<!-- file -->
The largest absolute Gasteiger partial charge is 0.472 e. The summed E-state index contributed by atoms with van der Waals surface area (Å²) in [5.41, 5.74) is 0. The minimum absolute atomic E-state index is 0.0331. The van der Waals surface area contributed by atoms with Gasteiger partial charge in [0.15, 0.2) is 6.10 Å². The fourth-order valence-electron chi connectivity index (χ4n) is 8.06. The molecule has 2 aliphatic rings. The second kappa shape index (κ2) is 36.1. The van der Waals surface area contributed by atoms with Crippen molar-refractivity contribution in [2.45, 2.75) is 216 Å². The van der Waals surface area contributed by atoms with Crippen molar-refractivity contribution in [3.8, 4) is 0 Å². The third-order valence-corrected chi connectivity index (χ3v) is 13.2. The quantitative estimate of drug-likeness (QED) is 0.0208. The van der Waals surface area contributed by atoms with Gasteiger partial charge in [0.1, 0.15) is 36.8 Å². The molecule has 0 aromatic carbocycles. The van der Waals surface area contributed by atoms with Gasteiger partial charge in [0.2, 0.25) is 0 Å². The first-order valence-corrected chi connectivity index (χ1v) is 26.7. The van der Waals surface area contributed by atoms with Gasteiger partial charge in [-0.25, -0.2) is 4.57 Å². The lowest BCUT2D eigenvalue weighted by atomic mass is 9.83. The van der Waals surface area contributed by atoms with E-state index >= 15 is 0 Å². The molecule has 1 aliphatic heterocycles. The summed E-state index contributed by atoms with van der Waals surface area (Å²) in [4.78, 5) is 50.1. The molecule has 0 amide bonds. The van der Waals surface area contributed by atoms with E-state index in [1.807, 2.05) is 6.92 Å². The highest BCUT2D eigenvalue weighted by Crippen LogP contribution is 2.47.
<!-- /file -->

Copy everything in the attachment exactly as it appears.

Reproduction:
The largest absolute Gasteiger partial charge is 0.472 e. The summed E-state index contributed by atoms with van der Waals surface area (Å²) in [5.41, 5.74) is 0. The minimum absolute atomic E-state index is 0.0331. The van der Waals surface area contributed by atoms with Gasteiger partial charge in [0.15, 0.2) is 6.10 Å². The fourth-order valence-electron chi connectivity index (χ4n) is 8.06. The molecule has 2 aliphatic rings. The second kappa shape index (κ2) is 36.1. The van der Waals surface area contributed by atoms with Crippen molar-refractivity contribution in [2.45, 2.75) is 216 Å². The van der Waals surface area contributed by atoms with Crippen molar-refractivity contribution in [3.8, 4) is 0 Å². The third-order valence-corrected chi connectivity index (χ3v) is 13.2. The quantitative estimate of drug-likeness (QED) is 0.0208. The van der Waals surface area contributed by atoms with Gasteiger partial charge in [0.1, 0.15) is 36.8 Å². The molecule has 0 aromatic carbocycles. The van der Waals surface area contributed by atoms with Gasteiger partial charge in [0.2, 0.25) is 0 Å². The first-order valence-corrected chi connectivity index (χ1v) is 26.7. The van der Waals surface area contributed by atoms with Gasteiger partial charge in [-0.25, -0.2) is 4.57 Å². The lowest BCUT2D eigenvalue weighted by atomic mass is 9.83. The van der Waals surface area contributed by atoms with E-state index >= 15 is 0 Å². The molecule has 1 aliphatic heterocycles. The summed E-state index contributed by atoms with van der Waals surface area (Å²) in [4.78, 5) is 50.1. The molecule has 0 amide bonds. The van der Waals surface area contributed by atoms with E-state index in [1.807, 2.05) is 6.92 Å². The highest BCUT2D eigenvalue weighted by Crippen LogP contribution is 2.47.